Oh my word, this is like reading MY life story. Was Lili also the newborn who did much better have being moved in with Addi in the incubator so they could be touching? (At 5 days of age my mother put me at one end of the crib and sister at the other end, sister immediately fell asleep, and I wriggled and worked myself all the way across the crib to get next to sister, and then fell asleep). Lili’s story is my story. I have an identical twin sister, she was always the one with friends, and I was always the one watching them play, being excluded, etc. I was always either completely by myself or playing with kids much younger or older than I was. My twin would even go so far as to “steal” my friends/the kids who played with me when we were young. My parents never stepped in or corrected twin, friends, or brothers to include me: for my parents prefer my twin…to this day, I have no clue why: she has always been the complete trouble maker and I am forever the quiet, helpful one. I have to say, I give you kudos and a giant hug for being a Mom who cares about this. I wish I had a quick and easy answer. I wish I could say, “this fixes it.” But I don’t. And for sure, this is not just a “twin” thing. My son is 6, is incredibly intelligent and good to the core and he has trouble making friends. His gifted and talented teacher said he “doesn’t like to conform” and I say, “bravo”. I am currently reading “The Gifts of Imperfection” by Brene Brown and it is a godsend. We need to teach ourselves and our children about authenticity and not constantly hustling for approval, there will always be people who don’t like us ‘just because’. We cannot live our lives being a chameleon to fit in. What sort of activities does Lili like, that Addi doesn’t necessarily enjoy? If possible, enroll Lili in some classes or things so she can embrace and foster her own identity. Addi always “going with the flow” may seem like it works now, but what about when she’s older and goes with the flow and ends up regretting it? When the girls start kindergarten, make sure they are in separate classrooms. That way the other kids and teacher won’t compare your girls and they are more free to be separate people, rather than , “oh, you are the twin.” The world needs people like Lili in it. So you are absolutely correct, do not change anything about her. Make sure Lili has her own things she can fall back on, toys or art supplies or books. Just b/c she’s not playing with the kids doesn’t means she can’t still be having a good time. And then some of the other kids might come over to find out what she is doing and she can share with them. I bet if Lili ever noticed a kid hurt or lonely, she’d be the first one to run over and offer friendship. I still struggle with all of this to this day, but I have learned that my worth and my happiness are not dependent on other people. I need to do the things that interest me and bring me joy…even if that means I am doing those things myself. One day she’ll click with someone with similar interests. My guess is that Addi is an extrovert and Lili is an introvert, so the social thing will always be a little bit of a challenge for Lili. Hopefully Addi will find the compassion to start including her sister, for at least part of playdates, but Lili then needs to know she is special just the way she is and to go do something that she enjoys. Both my husband and I are introverts, Lili will find one or 2 close friends in her life but she probably won’t be the life the party, and that’s okay. There is nothing wrong with her. Give her a hug from me!

    ~Abby

  3. Thank you, Abby! I always love hearing from you. You provide such a unique experience for me. It’s like speaking to my girls in the future… Does that make any sense?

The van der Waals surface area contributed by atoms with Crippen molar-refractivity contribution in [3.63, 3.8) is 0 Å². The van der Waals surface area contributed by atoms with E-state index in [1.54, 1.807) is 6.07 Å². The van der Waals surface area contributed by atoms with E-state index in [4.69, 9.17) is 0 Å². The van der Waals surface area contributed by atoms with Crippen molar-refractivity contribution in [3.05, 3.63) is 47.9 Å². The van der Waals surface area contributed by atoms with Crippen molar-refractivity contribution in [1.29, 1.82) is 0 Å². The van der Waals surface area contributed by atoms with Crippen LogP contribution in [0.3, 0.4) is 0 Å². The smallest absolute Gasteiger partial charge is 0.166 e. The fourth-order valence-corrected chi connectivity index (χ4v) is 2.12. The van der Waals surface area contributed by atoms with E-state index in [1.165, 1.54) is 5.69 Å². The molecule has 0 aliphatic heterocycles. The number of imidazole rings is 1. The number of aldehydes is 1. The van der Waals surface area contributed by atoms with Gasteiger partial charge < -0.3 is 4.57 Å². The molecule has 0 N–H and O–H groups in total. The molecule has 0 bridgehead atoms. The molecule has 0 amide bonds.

I’m so sorry to hear about your experiences, but I appreciate your advice. I really do. And yes, Lili is the twin that did better once she was placed with her sister. She is also the kiddo that seems to need more one on one time, more reassurance, and beams whenever you compliment her.

    I don’t know that she’s really developed any special interests yet that her sister isn’t also into, but she does have a love (an patience) with drawing that I think we could definitely connect on. I have some ideas forming.

    I know you said that no one ever intervened, but do you think it would have helped if they did? My worry is that if I do she will know that she is being played with out of pity/force or that the other kids will retaliate by making her be the “sucky” role in the game. Does that just sting more? I’m torn on that one…

    Yes, we plan to separate them in kindergarten. This is one of the reasons I decided not to homeschool despite pressure from my husband. I think they need the space that school will provide that I cannot.

    Thanks again, Abby!

  4. Anonymous

    Hi Kelly! That’s such a tough one about intervening. It’s so hard being a unique kid! And really hard being a twin. That being said, I absolutely believe that kids need to be guided with socialization, compassion, and empathy, Addi may eventually tune in to her sister’s need/wish to be included. Or not, she may need to be reminded separately beforehand, that the playdate is for Lili too. You can encourage joint play, but I guess don’t force it–that’s awkward for all involved!! I feel her pain, and your’s for how to help in this situation.

    Be her cheerleader, but let her find her way through this. Remind her how much you enjoy her and all of her wonderful qualities.

    Thank you for sharing your journey with your girls! 🙂

    -Abby

  5. Anonymous

    *guided in learning compassion, etc.

    Sorry, to succinctly answer your question, I think in your own home, playdates need to be joint and Addi should include her sister in play in your home when other kids are over…there is not much worse than being rejected in your own home, your safe place to be who you are without judgement. Are you be ok w/ the girls going separately to their friends homes and do something special one-on-one with the girl at home? That allows for autonomy and special social time for each, and me & Mom time!…

    I think that’s what I would do…
    See, I don’t even know the right answer! Did you ask Lili how she would like to journey through her current playmate situation? She’s bright, she may have your answer in her own head and heart!

    -Abby

  6. I have no answers other than to offer the comfort of knowing that eventually all of us former dweebs and loners find the place where we fit. We find the people that get us and we value it all the more because we will always remember the pain of being the one left out. It might hurt and totally suck right now (and possibly in years to come) but those soul mates are waiting for her, ready to make her laugh and feel like the queen of the world.